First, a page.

As the US economic recovery looms larger, the gray cloud that has hung over the stock market for so long is finally starting to fade.
So whether you’re making broad sector bets or picking individual stocks, now is the time to put your money back to work and start rebuilding your hard-hit portfolio.
“The recovery has just started," says Bob Froehlich, senior managing director at The Hartford. The Dow’s move "from 6,600 to 10,000 is giving us back what we should have had in the first place,”
He expects the Dow Industrialsto hit 11,000 by the end of 2009 and 13,000 by the end of 2010.
“Through the next 14 months there are a couple of sectors that are going to lead us through this recovery,' says Froehlich.
Financial services is one. Because it has been so beaten down with investors overreacting to the economic fallout, financials "are positioned better than any other industry."
An expected uptick in mergers and acquisitions, combined with increased IPO activity and a steepening of the yield curve also bode well for financials—especially firms with investment banking franchises.
Sam Dedio, senior portfolio manager and head of U.S. equity at Artio Global Investors, is not quite as bullish on the financial sector as a whole, but he believes there is some opportunity for smaller banks, non-banking firms and diversified financials.
WSFS Financial , a regional bank based in Delaware, is one example.
“We think they have weathered this period better than others and will gain share as some of their competitors have been weakened,” he says.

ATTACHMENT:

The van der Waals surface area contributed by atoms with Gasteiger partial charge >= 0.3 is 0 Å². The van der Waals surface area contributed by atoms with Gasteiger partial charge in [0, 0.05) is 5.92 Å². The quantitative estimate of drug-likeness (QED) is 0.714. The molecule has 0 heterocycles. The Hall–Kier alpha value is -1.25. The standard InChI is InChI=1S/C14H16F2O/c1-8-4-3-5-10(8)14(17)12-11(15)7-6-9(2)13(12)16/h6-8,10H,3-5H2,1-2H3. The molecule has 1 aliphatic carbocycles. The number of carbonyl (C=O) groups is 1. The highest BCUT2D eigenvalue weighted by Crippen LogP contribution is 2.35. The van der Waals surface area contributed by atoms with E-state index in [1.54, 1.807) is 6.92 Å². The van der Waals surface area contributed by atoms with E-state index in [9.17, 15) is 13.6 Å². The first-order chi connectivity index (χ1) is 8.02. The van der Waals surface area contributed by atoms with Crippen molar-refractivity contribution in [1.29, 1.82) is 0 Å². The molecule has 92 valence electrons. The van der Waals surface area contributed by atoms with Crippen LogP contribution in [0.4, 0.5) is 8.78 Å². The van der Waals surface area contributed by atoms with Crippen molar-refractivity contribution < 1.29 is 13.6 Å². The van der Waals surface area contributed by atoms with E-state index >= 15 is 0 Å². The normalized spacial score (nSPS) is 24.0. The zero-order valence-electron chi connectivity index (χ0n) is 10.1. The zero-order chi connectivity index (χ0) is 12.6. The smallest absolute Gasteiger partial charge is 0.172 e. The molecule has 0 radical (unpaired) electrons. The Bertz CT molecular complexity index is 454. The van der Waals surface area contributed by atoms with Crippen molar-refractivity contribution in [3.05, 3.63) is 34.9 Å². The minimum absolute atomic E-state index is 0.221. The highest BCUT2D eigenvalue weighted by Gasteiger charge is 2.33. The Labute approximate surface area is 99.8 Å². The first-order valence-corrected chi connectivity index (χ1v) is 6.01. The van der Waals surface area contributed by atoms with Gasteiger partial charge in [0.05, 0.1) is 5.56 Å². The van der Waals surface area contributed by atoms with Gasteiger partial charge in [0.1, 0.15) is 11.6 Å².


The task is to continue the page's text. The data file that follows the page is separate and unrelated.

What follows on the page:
Sam Stovall, chief equity strategist with Standard & Poor’s, says that as a result of the 2008 meltdown, the financial services sector has fallen out of their higher quality rankings – which assigns high scores to companies with above average consistency in raising earnings and dividends, dividend yields of 3 percent or more and a buy or strong buy recommendation from their analysts.
However, within the sector one name he does like is Pennsylvania Real Estate Investment Trust , an equity REITs with a focus on retail shopping malls and power centers.
This sector also has the potential to remain a market leader.
“I think the tech sector will be even better in 2010 than in 2009, says Froehlich, who adds, “technology tends to do well when the global economy is doing well.”
Referring to the bursting of the tech bubble and the September 11th terrorist attacks, Froehlich says, “we dealt with two dramatic crises in the U.S. which stopped the tech sector from rebuilding. We are doubly overdue for a replacement cycle within technology.”
The thinking is that going forward companies with money on their balance sheets will be more likely to spend it on technology than new hires.
Dedio, who has been overweight in tech for awhile, says he has started to scale back a bit because he thinks “a lot of the early money has been made.”
There are still some pockets that he expects will do well. One is Integrated Device Technology , a company that he says hasn’t really benefited yet from the recovery yet.
While the company has lagged thus far, he says it is leveraged to PC cycle, and with Intel reporting good quarterly results, it will help IDT going forward.
He also likes Microchip Technology, which he considers a good dividend play (the yield is over 5 percent) with 20-percent potential upside in the stock price.